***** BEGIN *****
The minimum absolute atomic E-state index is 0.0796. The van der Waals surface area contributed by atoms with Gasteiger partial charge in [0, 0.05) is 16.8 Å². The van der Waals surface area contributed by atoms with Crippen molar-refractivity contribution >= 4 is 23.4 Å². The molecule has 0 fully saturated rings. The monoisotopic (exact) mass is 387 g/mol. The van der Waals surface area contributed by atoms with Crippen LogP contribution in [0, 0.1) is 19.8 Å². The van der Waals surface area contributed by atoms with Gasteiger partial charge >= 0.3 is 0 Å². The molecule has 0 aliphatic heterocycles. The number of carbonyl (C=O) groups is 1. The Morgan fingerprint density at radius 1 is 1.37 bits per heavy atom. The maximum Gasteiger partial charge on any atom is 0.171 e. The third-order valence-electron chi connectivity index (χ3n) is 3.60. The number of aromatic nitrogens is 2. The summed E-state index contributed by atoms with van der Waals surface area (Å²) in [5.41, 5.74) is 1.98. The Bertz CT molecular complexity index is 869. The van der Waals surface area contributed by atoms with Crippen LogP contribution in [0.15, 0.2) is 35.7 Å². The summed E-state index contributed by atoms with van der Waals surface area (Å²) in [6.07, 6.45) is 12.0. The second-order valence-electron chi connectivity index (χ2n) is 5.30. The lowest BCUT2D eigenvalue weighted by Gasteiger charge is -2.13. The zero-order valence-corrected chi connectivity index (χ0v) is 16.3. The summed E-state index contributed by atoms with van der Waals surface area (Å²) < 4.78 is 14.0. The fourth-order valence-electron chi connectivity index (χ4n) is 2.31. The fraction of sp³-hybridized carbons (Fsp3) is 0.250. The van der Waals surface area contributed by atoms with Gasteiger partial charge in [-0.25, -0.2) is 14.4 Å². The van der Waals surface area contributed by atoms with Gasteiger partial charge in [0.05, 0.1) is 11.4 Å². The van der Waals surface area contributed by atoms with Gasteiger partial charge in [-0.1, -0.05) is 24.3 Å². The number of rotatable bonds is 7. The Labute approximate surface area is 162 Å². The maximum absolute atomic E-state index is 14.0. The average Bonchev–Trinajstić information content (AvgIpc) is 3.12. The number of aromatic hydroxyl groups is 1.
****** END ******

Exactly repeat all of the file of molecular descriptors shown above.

The minimum absolute atomic E-state index is 0.0796. The van der Waals surface area contributed by atoms with Gasteiger partial charge in [0, 0.05) is 16.8 Å². The van der Waals surface area contributed by atoms with Crippen molar-refractivity contribution >= 4 is 23.4 Å². The molecule has 0 fully saturated rings. The monoisotopic (exact) mass is 387 g/mol. The van der Waals surface area contributed by atoms with Crippen LogP contribution in [0, 0.1) is 19.8 Å². The van der Waals surface area contributed by atoms with Gasteiger partial charge >= 0.3 is 0 Å². The molecule has 0 aliphatic heterocycles. The number of carbonyl (C=O) groups is 1. The Morgan fingerprint density at radius 1 is 1.37 bits per heavy atom. The maximum Gasteiger partial charge on any atom is 0.171 e. The third-order valence-electron chi connectivity index (χ3n) is 3.60. The number of aromatic nitrogens is 2. The summed E-state index contributed by atoms with van der Waals surface area (Å²) in [5.41, 5.74) is 1.98. The Bertz CT molecular complexity index is 869. The van der Waals surface area contributed by atoms with Crippen LogP contribution in [0.15, 0.2) is 35.7 Å². The summed E-state index contributed by atoms with van der Waals surface area (Å²) in [6.07, 6.45) is 12.0. The second-order valence-electron chi connectivity index (χ2n) is 5.30. The lowest BCUT2D eigenvalue weighted by Gasteiger charge is -2.13. The zero-order valence-corrected chi connectivity index (χ0v) is 16.3. The summed E-state index contributed by atoms with van der Waals surface area (Å²) < 4.78 is 14.0. The fourth-order valence-electron chi connectivity index (χ4n) is 2.31. The fraction of sp³-hybridized carbons (Fsp3) is 0.250. The van der Waals surface area contributed by atoms with Gasteiger partial charge in [-0.25, -0.2) is 14.4 Å². The van der Waals surface area contributed by atoms with Gasteiger partial charge in [0.05, 0.1) is 11.4 Å². The van der Waals surface area contributed by atoms with Gasteiger partial charge in [-0.1, -0.05) is 24.3 Å². The number of rotatable bonds is 7. The Labute approximate surface area is 162 Å². The maximum absolute atomic E-state index is 14.0. The average Bonchev–Trinajstić information content (AvgIpc) is 3.12. The number of aromatic hydroxyl groups is 1.